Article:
As a professional violinist, Leni had a habit of purchasing extra-strength codeine over-the-counter to ease the chronic pain she’d develop in her shoulder when she played the instrument. It worked at first. But before long, Leni began an ascent down a slippery slope toward addiction. Soon she was taking 20-30 codeine tablets a day, moving from one pharmacy to another to inconspicuously purchase more boxes, not to get high, but to keep from getting sick.
Without codeine to fuel her addiction, Leni went into withdrawal. Nausea, sweating, shaking and the hallucinations combined to create a horrendous experience. She could not sleep, eat or drink water. She was terrified.
Individuals like Leni who are addicted to codeine can’t live with the drug and can’t live without it. Often, they will use up a supply of codeine too quickly and either seek alternative means to obtain the opioid to hold off uncomfortable withdrawal symptoms until it’s time for another prescription to be filled. In the meantime, they are destroying themselves and their families.
Codeine is an opioid, which means the medication is in the same class of dangerous drugs like heroin, oxycodone, hydrocodone, methadone, and morphine. In the short-term, codeine can block mild to moderate pain or reduce a cough, but within days, the body can become dependent for more of the medication.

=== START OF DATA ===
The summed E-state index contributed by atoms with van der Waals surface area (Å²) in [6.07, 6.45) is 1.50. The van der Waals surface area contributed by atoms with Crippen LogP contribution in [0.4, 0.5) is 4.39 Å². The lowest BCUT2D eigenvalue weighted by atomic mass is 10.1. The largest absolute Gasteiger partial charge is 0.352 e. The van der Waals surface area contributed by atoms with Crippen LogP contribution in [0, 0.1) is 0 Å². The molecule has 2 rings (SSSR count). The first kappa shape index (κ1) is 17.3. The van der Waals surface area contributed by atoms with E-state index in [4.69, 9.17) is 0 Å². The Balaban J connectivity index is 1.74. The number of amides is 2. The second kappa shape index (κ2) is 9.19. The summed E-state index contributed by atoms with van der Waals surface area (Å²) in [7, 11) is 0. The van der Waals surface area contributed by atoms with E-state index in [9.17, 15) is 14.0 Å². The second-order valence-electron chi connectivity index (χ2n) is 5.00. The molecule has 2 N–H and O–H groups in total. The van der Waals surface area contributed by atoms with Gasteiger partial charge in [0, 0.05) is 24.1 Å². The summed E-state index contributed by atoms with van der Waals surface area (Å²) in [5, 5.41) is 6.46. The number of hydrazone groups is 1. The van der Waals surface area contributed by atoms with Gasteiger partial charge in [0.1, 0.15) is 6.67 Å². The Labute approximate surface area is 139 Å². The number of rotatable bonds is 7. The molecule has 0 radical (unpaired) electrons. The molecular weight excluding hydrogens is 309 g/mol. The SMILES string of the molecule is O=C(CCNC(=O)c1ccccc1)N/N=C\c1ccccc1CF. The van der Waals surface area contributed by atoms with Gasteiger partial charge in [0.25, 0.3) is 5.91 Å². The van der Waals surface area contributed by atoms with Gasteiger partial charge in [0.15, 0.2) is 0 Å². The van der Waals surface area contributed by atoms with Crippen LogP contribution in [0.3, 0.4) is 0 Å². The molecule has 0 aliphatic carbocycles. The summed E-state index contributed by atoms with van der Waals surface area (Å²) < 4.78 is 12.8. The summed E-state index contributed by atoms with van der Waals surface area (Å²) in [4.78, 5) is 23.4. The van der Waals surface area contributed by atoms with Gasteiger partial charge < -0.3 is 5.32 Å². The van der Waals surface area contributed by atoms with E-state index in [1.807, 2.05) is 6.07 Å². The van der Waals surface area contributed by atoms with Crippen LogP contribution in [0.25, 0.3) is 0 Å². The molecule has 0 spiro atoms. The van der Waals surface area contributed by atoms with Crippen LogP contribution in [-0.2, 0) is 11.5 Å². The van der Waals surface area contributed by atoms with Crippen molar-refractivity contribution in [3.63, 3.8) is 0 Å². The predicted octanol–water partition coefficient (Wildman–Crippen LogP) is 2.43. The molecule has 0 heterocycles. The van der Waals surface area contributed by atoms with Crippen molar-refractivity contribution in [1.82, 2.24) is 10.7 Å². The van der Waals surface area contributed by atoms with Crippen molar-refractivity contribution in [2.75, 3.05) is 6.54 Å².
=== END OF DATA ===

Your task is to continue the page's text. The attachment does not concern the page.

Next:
Millions of Americans take codeine, which is usually combined with other drugs, such as acetaminophen, in prescription pain relievers or over-the-counter cough and cold medicines. Many of those people are unaware of just how addictive codeine can be. And because of the ease with which the opiate can be purchased, too many people use the drug for reasons other than for what it was intended.
When taken as instructed, cough and cold medicines that contain codeine can be safe and effective. But codeine is a narcotic and, in higher doses, it can produce a “buzz” or high.In some people, codeine metabolizes rapidly in the liver and reaches higher than normal levels in the body. This can cause dangerously slow breathing and may cause death, especially in a child. The most frequent potential side effects of codeine may include
Codeine overdose occurs when an individual takes more than the normal or prescribed amount of this medicine, either accidentally or intentionally. Symptoms of a codeine overdose may include:
Codeine withdrawal develops in a way similar to other opiates. Continued high doses of codeine disrupt the way the brain works by changing how nerve cells send, receive and process information. Nerve cells – or neurons — send messages to each other by releasing neurotransmitters, such as dopamine, which regulates movement, emotion, cognition, motivation, and feelings of pleasure. When dopamine is released, the neurotransmitter attaches to molecules in the neuron called receptors. Once ingested, codeine mimics the way in which natural neurotransmitters attach to these receptors. The result is the release of excessive levels of dopamine. Withdrawal is the body’s response to the removal of dopamine that the receptor had become desensitized to over time.